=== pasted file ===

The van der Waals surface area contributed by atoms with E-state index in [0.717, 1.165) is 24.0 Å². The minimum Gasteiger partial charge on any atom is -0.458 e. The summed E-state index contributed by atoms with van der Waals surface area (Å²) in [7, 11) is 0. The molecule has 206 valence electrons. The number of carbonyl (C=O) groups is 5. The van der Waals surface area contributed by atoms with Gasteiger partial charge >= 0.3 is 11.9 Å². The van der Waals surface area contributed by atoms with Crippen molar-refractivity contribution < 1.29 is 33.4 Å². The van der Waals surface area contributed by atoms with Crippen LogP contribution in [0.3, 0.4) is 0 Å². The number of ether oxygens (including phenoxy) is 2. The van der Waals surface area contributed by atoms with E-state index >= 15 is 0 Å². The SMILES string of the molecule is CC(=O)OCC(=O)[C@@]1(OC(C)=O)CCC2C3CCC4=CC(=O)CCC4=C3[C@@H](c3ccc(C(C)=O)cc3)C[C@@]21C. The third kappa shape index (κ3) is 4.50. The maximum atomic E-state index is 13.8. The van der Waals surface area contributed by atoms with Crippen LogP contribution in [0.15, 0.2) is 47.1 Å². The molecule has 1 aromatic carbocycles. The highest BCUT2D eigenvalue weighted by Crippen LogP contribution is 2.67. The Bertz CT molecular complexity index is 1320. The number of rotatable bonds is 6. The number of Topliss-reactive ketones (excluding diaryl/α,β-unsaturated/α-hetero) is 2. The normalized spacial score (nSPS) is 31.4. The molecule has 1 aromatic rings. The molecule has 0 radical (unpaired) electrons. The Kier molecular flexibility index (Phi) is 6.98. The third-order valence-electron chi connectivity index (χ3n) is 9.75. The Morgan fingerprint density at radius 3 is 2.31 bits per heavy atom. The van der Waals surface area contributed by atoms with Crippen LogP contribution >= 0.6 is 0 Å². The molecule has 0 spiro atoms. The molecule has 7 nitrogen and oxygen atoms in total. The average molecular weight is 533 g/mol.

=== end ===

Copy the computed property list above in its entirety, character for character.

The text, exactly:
The van der Waals surface area contributed by atoms with E-state index in [0.717, 1.165) is 24.0 Å². The minimum Gasteiger partial charge on any atom is -0.458 e. The summed E-state index contributed by atoms with van der Waals surface area (Å²) in [7, 11) is 0. The molecule has 206 valence electrons. The number of carbonyl (C=O) groups is 5. The van der Waals surface area contributed by atoms with Gasteiger partial charge >= 0.3 is 11.9 Å². The van der Waals surface area contributed by atoms with Crippen molar-refractivity contribution < 1.29 is 33.4 Å². The van der Waals surface area contributed by atoms with Crippen LogP contribution in [0.3, 0.4) is 0 Å². The number of ether oxygens (including phenoxy) is 2. The van der Waals surface area contributed by atoms with E-state index >= 15 is 0 Å². The SMILES string of the molecule is CC(=O)OCC(=O)[C@@]1(OC(C)=O)CCC2C3CCC4=CC(=O)CCC4=C3[C@@H](c3ccc(C(C)=O)cc3)C[C@@]21C. The third kappa shape index (κ3) is 4.50. The maximum atomic E-state index is 13.8. The van der Waals surface area contributed by atoms with Crippen LogP contribution in [0.15, 0.2) is 47.1 Å². The molecule has 1 aromatic carbocycles. The highest BCUT2D eigenvalue weighted by Crippen LogP contribution is 2.67. The Bertz CT molecular complexity index is 1320. The number of rotatable bonds is 6. The number of Topliss-reactive ketones (excluding diaryl/α,β-unsaturated/α-hetero) is 2. The normalized spacial score (nSPS) is 31.4. The molecule has 1 aromatic rings. The molecule has 0 radical (unpaired) electrons. The Kier molecular flexibility index (Phi) is 6.98. The third-order valence-electron chi connectivity index (χ3n) is 9.75. The Morgan fingerprint density at radius 3 is 2.31 bits per heavy atom. The van der Waals surface area contributed by atoms with Crippen LogP contribution >= 0.6 is 0 Å². The molecule has 0 spiro atoms. The molecule has 7 nitrogen and oxygen atoms in total. The average molecular weight is 533 g/mol.